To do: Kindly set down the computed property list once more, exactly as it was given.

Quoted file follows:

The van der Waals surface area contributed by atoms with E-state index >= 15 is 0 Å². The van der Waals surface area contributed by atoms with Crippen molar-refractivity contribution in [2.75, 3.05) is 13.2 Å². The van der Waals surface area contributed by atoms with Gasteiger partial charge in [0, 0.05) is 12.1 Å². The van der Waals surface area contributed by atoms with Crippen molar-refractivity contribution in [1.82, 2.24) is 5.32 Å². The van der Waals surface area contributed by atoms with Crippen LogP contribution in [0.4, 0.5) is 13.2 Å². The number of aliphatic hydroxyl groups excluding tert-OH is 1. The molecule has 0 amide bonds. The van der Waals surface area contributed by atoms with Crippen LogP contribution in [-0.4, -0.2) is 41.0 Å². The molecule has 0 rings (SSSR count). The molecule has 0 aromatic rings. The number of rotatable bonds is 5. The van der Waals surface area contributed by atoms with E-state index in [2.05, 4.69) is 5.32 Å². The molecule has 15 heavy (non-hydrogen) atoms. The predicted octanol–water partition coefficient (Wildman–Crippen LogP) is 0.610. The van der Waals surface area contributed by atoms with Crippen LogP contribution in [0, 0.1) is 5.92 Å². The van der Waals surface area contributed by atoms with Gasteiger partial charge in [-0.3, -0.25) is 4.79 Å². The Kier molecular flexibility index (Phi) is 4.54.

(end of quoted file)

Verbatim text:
The van der Waals surface area contributed by atoms with E-state index >= 15 is 0 Å². The van der Waals surface area contributed by atoms with Crippen molar-refractivity contribution in [2.75, 3.05) is 13.2 Å². The van der Waals surface area contributed by atoms with Gasteiger partial charge in [0, 0.05) is 12.1 Å². The van der Waals surface area contributed by atoms with Crippen molar-refractivity contribution in [1.82, 2.24) is 5.32 Å². The van der Waals surface area contributed by atoms with Crippen LogP contribution in [0.4, 0.5) is 13.2 Å². The number of aliphatic hydroxyl groups excluding tert-OH is 1. The molecule has 0 amide bonds. The van der Waals surface area contributed by atoms with Crippen LogP contribution in [-0.4, -0.2) is 41.0 Å². The molecule has 0 rings (SSSR count). The molecule has 0 aromatic rings. The number of rotatable bonds is 5. The van der Waals surface area contributed by atoms with E-state index in [2.05, 4.69) is 5.32 Å². The molecule has 15 heavy (non-hydrogen) atoms. The predicted octanol–water partition coefficient (Wildman–Crippen LogP) is 0.610. The van der Waals surface area contributed by atoms with Crippen LogP contribution in [0, 0.1) is 5.92 Å². The van der Waals surface area contributed by atoms with Gasteiger partial charge in [-0.3, -0.25) is 4.79 Å². The Kier molecular flexibility index (Phi) is 4.54.